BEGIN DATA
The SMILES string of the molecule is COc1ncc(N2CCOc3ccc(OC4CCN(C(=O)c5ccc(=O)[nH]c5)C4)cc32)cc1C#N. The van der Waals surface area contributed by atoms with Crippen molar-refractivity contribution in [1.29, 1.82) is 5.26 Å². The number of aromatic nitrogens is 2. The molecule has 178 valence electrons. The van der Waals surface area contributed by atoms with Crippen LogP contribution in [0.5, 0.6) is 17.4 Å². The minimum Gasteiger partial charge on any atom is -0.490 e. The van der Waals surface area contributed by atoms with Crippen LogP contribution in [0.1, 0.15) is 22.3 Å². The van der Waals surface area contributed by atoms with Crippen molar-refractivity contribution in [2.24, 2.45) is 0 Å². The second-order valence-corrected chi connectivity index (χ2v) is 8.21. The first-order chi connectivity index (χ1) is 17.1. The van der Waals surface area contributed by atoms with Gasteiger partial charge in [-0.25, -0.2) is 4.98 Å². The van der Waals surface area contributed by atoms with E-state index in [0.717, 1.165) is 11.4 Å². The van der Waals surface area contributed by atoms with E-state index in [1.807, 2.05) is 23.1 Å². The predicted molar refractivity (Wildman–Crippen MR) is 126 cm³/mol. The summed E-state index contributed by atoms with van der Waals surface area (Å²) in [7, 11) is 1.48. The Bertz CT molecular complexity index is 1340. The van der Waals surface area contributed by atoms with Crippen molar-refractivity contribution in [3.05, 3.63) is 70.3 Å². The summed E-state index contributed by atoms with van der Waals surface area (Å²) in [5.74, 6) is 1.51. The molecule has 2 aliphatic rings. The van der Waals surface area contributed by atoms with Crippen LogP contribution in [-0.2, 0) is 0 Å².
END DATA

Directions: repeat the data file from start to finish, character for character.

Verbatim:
The SMILES string of the molecule is COc1ncc(N2CCOc3ccc(OC4CCN(C(=O)c5ccc(=O)[nH]c5)C4)cc32)cc1C#N. The van der Waals surface area contributed by atoms with Crippen molar-refractivity contribution in [1.29, 1.82) is 5.26 Å². The number of aromatic nitrogens is 2. The molecule has 178 valence electrons. The van der Waals surface area contributed by atoms with Crippen LogP contribution in [0.5, 0.6) is 17.4 Å². The minimum Gasteiger partial charge on any atom is -0.490 e. The van der Waals surface area contributed by atoms with Crippen LogP contribution in [0.1, 0.15) is 22.3 Å². The van der Waals surface area contributed by atoms with Crippen molar-refractivity contribution in [2.24, 2.45) is 0 Å². The second-order valence-corrected chi connectivity index (χ2v) is 8.21. The first-order chi connectivity index (χ1) is 17.1. The van der Waals surface area contributed by atoms with Gasteiger partial charge in [-0.25, -0.2) is 4.98 Å². The van der Waals surface area contributed by atoms with E-state index in [0.717, 1.165) is 11.4 Å². The van der Waals surface area contributed by atoms with E-state index in [1.807, 2.05) is 23.1 Å². The predicted molar refractivity (Wildman–Crippen MR) is 126 cm³/mol. The summed E-state index contributed by atoms with van der Waals surface area (Å²) in [7, 11) is 1.48. The Bertz CT molecular complexity index is 1340. The van der Waals surface area contributed by atoms with Crippen molar-refractivity contribution in [3.05, 3.63) is 70.3 Å². The summed E-state index contributed by atoms with van der Waals surface area (Å²) in [5.74, 6) is 1.51. The molecule has 2 aliphatic rings. The van der Waals surface area contributed by atoms with Crippen LogP contribution in [-0.2, 0) is 0 Å².